Wednesday, April 11, 2012

Jazz Appreciation Month Program, 4/11/12

My library system partners with the Smithsonian every year to provide jazz-themed programs during Jazz Appreciation Month. Last year, I just did a jazz-themed story time during one of my regular story time slots. This year, I wanted to challenge myself to do something for older kids, and something where kids might actually learn a little something about jazz.

Thankfully, my fiance is a jazz expert, and I was able to ask him for help. He suggested borrowing some ideas from Apple, Banana, Carrot, a program designed to teach kids to be creative with music before they even know how to read music or play an instrument. I didn't adhere to the method very closely; however, I borrowed some of its basic ideas and built a program around them.

Here is the outline of what we did:

Opening Song (with musical instruments): Hello, how are you?
We did the same hello song we always do, but instead of "Clapping my hands" I sang, "I'm playing music, you do it  too." The kids got the biggest kick out of singing an old favorite in a new way. Instruments we played included rhythm sticks, shaker eggs, and triangles.

Book: This Jazz Man by Karen Ehrhardt, illustrated by R.G. Roth (2006)
I really wanted to read a book that would be fun as well as educational. What I came up with was this great picture book which can be sung to the tune of This Old Man, but which also provides biographical information about some great jazz artists. Before sharing the book, I read it twice and noted the names, nicknames, and birthplaces of each "jazz man" so I could introduce them to the kids without flipping to the back matter every single time I turned a page. I attached my notes to the back of the book, and encouraged the kids to join me in saying "Satchmo" and "Bojangles" and trying to imitate some of the scat syllables. And of course, I sang the book, too, which makes all  the difference. 

Book: A Tisket, A Tasket by Ella Fitzgerald, illustrated by Ora Eitan (2003)
I did my best to sing the parts of this I felt comfortable singing, and then I read the rest. Last year, I used the recording, and I think I would have done better to use it today as well, but it still worked out okay.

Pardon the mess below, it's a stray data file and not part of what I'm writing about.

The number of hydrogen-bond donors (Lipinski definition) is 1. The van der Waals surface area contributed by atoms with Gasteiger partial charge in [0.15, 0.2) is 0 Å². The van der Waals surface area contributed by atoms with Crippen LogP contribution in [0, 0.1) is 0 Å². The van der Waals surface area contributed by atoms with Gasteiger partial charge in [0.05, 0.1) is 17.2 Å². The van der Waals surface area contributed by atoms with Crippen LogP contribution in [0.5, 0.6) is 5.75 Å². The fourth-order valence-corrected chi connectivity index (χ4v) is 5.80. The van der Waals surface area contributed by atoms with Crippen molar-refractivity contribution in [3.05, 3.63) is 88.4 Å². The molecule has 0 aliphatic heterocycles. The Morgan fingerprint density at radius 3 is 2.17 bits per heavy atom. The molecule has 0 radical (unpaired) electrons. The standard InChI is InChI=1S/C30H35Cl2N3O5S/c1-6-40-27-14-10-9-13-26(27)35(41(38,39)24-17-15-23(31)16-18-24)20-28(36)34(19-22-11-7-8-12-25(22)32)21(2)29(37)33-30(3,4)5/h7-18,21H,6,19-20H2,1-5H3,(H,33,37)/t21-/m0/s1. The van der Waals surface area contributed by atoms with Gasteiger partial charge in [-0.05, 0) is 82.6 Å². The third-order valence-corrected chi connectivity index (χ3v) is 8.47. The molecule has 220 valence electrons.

Book: Bring on that Beat by Rachel Isadora (2002)
I'm a big fan of Rachel Isadora, and was really glad she had a jazz-related title. It was just short and succinct enough to be the perfect third book in this story time. 

Song with Musical Instruments: "I Love Jazz" by Louis Armstrong
This song was on the long side, and the kids did not get excited about playing their instruments. I tried to make it exciting by giving them directions - "Play your instrument above your head!" etc. - but they mostly stared blankly. 

Powerpoint Presentation: Click here to download.

The Apple, Banana, Carrot Method uses objects, animals and animal sounds to substitute for notes. In measures of four beats each, the selected objects can be mixed and matched, along with "shhh" (rests), to create different phrases.

The first "song" I created looked like this:

I set the animations in the PowerPoint slide to "pulse" each object at one-second intervals. Each time one of the objects lit up, we clapped and said its name.

After we did this one a couple of times, we tried more complicated ones:

The kids absolutely did not understand what was happening, but they got into the clapping, and even got good enough that we could stop saying shhh and actually pause for the rests.

Craft: Composing Worksheet
My fiance happened to have the Apple, Banana, Carrot materials left over from his past life as an elementary music teacher, so he made copies of a simple activity for me. Basically, the worksheet mirrored the tables in my slides - four boxes per line - and it gave the kids animal faces to plug into the boxes. The kids cut and pasted their animals of choice, and then grabbed a musical instrument to try playing it. Some very musically inclined kids got really into it - others just liked gluing. I even had some babies and toddlers who just liked being in on the action and trying out the sounds of different instruments.

The biggest lesson learned today was that all ages programming works best when there is something in it for every age. I often get frustrated when my programs for older children are "crashed" by the little ones, but today truly felt like a success, and I think that was partly because there was such a wide range of ages.  I'd like to experiment with more programs like this, where the activities work on a number of different levels for all different types of kids.

Additional jazz titles which have been on display in my library so far this month include:


  1. What fantastic ideas - I loved the actvities on powerpoint! Steal, steal, steal!


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